Starting with A for "ACE inhibitor" and continuing through to Y for "Yolk Sac Tumour", we give you succinct explanations for scientific and medical terms in clear and simple words.
- Malignant MelanomaA tumour which occurs on the skin or, more rarely, mucous membrane. Malignant melanoma originates in the pigment forming cells in the skin or, more rarely, in the mucous membrane, the choroids of the eye or the cerebral membranes. This often arises spontaneously from skin which has previously been fully normal or from a birthmark which is already present.
The number of cases of malignant melanoma has been clearly increasing in recent years. It is thought that the reason for this is greater exposure to the sun, particularly if sunburn occurs frequently.
Diagnosis: Early recognition on the basis of the following symptoms: rapid increase in the size of a birth mark, development of a raised surface, increase in pigmentation, red and inflamed area round a birthmark, formation of an ulcer, swelling of the connected lymph nodes and subjective symptoms such as pain, itch and restlessness in the tumour. Metastases are searched for using X-rays and ultrasound.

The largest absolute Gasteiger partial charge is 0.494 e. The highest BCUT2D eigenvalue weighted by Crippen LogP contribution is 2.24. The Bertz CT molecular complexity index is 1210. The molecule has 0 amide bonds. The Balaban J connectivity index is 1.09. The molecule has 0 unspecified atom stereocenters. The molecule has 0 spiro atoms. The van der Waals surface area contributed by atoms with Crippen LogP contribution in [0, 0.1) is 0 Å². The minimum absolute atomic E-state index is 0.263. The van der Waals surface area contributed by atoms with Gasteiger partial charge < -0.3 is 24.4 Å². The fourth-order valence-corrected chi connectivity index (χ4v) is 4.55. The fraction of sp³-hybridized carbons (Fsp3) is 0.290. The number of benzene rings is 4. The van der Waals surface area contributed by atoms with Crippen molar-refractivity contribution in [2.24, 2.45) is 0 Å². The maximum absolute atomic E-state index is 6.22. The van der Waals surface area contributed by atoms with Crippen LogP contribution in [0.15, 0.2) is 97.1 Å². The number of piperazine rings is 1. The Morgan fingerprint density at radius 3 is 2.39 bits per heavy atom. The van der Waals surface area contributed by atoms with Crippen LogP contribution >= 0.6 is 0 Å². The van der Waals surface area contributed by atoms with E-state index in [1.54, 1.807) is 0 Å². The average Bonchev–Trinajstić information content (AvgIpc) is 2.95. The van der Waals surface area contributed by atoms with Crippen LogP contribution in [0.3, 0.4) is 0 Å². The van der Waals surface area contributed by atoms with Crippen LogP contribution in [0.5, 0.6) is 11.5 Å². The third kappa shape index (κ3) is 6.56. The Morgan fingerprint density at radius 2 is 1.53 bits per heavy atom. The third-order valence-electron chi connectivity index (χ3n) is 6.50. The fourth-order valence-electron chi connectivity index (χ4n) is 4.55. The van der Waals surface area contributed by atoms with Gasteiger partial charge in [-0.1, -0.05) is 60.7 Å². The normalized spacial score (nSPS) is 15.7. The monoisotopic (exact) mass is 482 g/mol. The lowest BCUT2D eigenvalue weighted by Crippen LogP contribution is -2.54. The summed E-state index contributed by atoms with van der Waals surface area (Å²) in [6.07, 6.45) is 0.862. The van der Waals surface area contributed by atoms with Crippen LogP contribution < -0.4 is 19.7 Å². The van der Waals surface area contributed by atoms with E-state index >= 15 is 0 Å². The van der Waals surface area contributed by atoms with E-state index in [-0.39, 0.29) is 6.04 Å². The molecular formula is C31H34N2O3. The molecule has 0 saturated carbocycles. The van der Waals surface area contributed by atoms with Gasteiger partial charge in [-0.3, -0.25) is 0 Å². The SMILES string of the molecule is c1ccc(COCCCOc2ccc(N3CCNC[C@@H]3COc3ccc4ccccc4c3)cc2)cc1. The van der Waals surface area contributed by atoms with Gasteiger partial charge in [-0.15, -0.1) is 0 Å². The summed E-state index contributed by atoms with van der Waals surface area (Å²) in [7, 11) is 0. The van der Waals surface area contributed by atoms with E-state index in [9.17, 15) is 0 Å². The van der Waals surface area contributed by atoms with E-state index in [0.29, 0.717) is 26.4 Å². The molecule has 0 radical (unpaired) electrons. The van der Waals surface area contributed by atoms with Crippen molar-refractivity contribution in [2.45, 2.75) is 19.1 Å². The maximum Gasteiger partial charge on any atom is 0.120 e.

Tumour Classification: The danger from the tumour is evaluated from the degree of metastasis formation and the thickness of the tumour. The rate of growth is also determined and the involvement of vessels is evaluated.
Therapy: Surgical removal of the tumour, allowing a clear safety zone of 1-3 cm and cutting down to the muscle fibres. If metastases have formed, drug treatment (chemotherapy) and immunotherapy are necessary. Radiotherapy may be useful in severe cases.
Prognosis: The chances of cure depend on the degree of metastasis formation and on the thickness of the tumour and its site. The prognosis is regarded as unfavourable for malignant melanoma on the skin of the head, mucous membranes, retina, sexual organs (better for women) and, for example, the extremities.
Glossary entries: Roche and Walter de Gruyter, Berlin